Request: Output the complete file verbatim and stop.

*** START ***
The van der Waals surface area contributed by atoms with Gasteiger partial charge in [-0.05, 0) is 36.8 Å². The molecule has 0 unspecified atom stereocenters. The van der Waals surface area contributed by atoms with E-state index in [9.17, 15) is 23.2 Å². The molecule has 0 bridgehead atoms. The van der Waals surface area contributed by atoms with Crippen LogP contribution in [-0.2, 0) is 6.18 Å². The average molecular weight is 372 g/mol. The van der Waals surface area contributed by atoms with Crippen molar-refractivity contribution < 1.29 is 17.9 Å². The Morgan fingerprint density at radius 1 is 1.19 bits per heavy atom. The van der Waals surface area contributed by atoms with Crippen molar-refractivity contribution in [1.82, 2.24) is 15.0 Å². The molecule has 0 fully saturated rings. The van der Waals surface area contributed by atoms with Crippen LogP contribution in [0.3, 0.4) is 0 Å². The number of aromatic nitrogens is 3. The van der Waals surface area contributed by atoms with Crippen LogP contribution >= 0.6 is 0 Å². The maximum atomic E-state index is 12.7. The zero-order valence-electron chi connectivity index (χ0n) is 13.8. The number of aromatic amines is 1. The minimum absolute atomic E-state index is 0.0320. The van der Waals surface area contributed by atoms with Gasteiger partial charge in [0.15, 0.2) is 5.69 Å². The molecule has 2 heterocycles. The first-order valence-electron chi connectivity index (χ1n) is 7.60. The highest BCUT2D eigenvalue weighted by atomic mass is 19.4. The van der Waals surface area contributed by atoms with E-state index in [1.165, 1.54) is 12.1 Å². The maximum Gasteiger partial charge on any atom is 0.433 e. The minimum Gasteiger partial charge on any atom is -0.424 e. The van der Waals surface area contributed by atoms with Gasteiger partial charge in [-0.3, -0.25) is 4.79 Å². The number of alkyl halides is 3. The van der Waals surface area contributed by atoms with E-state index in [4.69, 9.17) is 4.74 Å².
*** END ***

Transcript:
The van der Waals surface area contributed by atoms with Gasteiger partial charge in [-0.05, 0) is 36.8 Å². The molecule has 0 unspecified atom stereocenters. The van der Waals surface area contributed by atoms with E-state index in [9.17, 15) is 23.2 Å². The molecule has 0 bridgehead atoms. The van der Waals surface area contributed by atoms with Crippen LogP contribution in [-0.2, 0) is 6.18 Å². The average molecular weight is 372 g/mol. The van der Waals surface area contributed by atoms with Crippen molar-refractivity contribution < 1.29 is 17.9 Å². The Morgan fingerprint density at radius 1 is 1.19 bits per heavy atom. The van der Waals surface area contributed by atoms with Crippen molar-refractivity contribution in [1.82, 2.24) is 15.0 Å². The molecule has 0 fully saturated rings. The van der Waals surface area contributed by atoms with Crippen LogP contribution in [0.3, 0.4) is 0 Å². The number of aromatic nitrogens is 3. The van der Waals surface area contributed by atoms with Crippen LogP contribution >= 0.6 is 0 Å². The maximum atomic E-state index is 12.7. The zero-order valence-electron chi connectivity index (χ0n) is 13.8. The number of aromatic amines is 1. The minimum absolute atomic E-state index is 0.0320. The van der Waals surface area contributed by atoms with Gasteiger partial charge in [0.15, 0.2) is 5.69 Å². The molecule has 2 heterocycles. The first-order valence-electron chi connectivity index (χ1n) is 7.60. The highest BCUT2D eigenvalue weighted by atomic mass is 19.4. The van der Waals surface area contributed by atoms with E-state index in [1.165, 1.54) is 12.1 Å². The maximum Gasteiger partial charge on any atom is 0.433 e. The minimum Gasteiger partial charge on any atom is -0.424 e. The van der Waals surface area contributed by atoms with Gasteiger partial charge in [-0.3, -0.25) is 4.79 Å². The number of alkyl halides is 3. The van der Waals surface area contributed by atoms with E-state index in [4.69, 9.17) is 4.74 Å².